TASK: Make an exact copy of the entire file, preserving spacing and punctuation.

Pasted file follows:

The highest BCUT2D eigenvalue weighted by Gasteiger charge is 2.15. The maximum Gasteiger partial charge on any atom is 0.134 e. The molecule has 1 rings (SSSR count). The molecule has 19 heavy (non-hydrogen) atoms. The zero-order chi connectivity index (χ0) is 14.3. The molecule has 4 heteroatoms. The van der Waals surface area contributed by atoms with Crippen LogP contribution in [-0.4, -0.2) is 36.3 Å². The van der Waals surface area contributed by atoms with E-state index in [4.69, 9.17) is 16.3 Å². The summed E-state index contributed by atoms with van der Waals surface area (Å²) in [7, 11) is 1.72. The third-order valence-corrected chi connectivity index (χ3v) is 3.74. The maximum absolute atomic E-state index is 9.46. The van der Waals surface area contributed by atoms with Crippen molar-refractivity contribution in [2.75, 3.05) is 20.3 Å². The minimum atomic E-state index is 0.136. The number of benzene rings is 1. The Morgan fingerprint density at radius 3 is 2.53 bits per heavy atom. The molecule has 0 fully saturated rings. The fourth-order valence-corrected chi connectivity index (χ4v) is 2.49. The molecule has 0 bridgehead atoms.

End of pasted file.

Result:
The highest BCUT2D eigenvalue weighted by Gasteiger charge is 2.15. The maximum Gasteiger partial charge on any atom is 0.134 e. The molecule has 1 rings (SSSR count). The molecule has 19 heavy (non-hydrogen) atoms. The zero-order chi connectivity index (χ0) is 14.3. The molecule has 4 heteroatoms. The van der Waals surface area contributed by atoms with Crippen LogP contribution in [-0.4, -0.2) is 36.3 Å². The van der Waals surface area contributed by atoms with E-state index in [4.69, 9.17) is 16.3 Å². The summed E-state index contributed by atoms with van der Waals surface area (Å²) in [7, 11) is 1.72. The third-order valence-corrected chi connectivity index (χ3v) is 3.74. The maximum absolute atomic E-state index is 9.46. The van der Waals surface area contributed by atoms with Crippen molar-refractivity contribution in [2.75, 3.05) is 20.3 Å². The minimum atomic E-state index is 0.136. The number of benzene rings is 1. The Morgan fingerprint density at radius 3 is 2.53 bits per heavy atom. The molecule has 0 fully saturated rings. The fourth-order valence-corrected chi connectivity index (χ4v) is 2.49. The molecule has 0 bridgehead atoms.